Manchester United striker Wayne Rooney confirms hair transplant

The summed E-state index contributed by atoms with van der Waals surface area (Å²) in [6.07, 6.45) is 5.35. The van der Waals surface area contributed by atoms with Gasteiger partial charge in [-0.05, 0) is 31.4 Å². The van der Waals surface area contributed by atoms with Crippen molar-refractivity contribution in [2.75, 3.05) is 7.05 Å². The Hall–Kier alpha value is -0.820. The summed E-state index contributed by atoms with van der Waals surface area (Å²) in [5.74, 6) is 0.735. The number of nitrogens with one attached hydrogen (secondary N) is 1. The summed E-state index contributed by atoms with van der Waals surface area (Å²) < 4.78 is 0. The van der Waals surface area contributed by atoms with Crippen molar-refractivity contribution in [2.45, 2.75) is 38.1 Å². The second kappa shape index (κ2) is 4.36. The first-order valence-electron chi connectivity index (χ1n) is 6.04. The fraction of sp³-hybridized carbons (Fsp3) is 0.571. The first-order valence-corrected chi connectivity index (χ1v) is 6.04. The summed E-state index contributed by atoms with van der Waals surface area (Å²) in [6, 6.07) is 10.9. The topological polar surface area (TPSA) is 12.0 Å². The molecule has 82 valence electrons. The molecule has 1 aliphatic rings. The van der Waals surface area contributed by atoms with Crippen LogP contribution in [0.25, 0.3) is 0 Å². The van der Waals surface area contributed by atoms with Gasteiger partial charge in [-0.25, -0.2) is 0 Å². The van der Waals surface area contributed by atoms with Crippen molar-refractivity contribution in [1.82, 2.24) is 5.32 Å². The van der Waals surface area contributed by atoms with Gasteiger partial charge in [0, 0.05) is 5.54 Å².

Follically challenged football superstar Wayne Rooney has joined the growing list of celebrities to undergo a hair transplant operation. After being mercilessly ribbed by his team mates for his premature balding, he took to Twitter over the weekend to reveal the news. "Just to confirm to all my followers I have had a hair transplant. I was going bald at 25 why not. I'm delighted with the result." Other celebrities to have undergone a hair transplant include actor James Nesbitt, Chef Gordon Ramsey, and Dancing On Ice judge Jason Gardiner. Rooney later revealed more to his 740,000 Twitter followers, commenting “It's still a bit bruised and swollen when it dies down u will be first to see it. Anyone recommend any good hair gel. Haha” and “'I had it done in Harley street hair clinic London. Thanks to all the staff who looked after me.” Not only is the procedure a painful process, as evident in Rooney’s post on the social networking site, but it is a very expensive one too. Dr Maurice Collins, of the Hair Restoration Blackrock clinic outside of Dublin, is the surgeon who performed the two operations on actor James Nesbitt. Dr Collins charges a staggering £7.60 for each hair follicle he transplants. Therefore the procedure would cost a minimum £7,000 as the average patient would probably require between 1,000 and 4,500 follicles to be transplanted. It is rumoured that fiery Chef Gordon Ramsey, paid £30,000 for his treatment at the Alvi Armani Centre in Beverly Hills. Dr Collins explains the process – “The hair at the back of your head is immune to the balding process, there's always a "horseshoe”. We take little strips of skin from there, meticulously dissect each hair follicle and transplant them one by one, using microscopes. I'm pleased to say 98 per cent of the transplanted hairs go on to thrive” Basically, a patient does not get any “extra hair”. The hair gets transported from an area it won’t be missed to an area that requires it. Usually there are a team of approximately 18 people working on a transplant, which can take roughly eight hours to perform. The technicians, nurses and surgeon need to ensure the hair is kept alive when it is deprived of oxygen outside the body, and it is vital the hair is back inside the patient’s head as quickly as possible. Professor Andrew Messenger, a consultant dermatologist at the Royal Hallamshire Hospital, Sheffield and president of the Institute Of Trichologists, clearly backs the procedure – “With a good surgeon, transplants work very well,' he says. So long as the patient 'has got good hair density at the back of the scalp — and quite a lot of money'.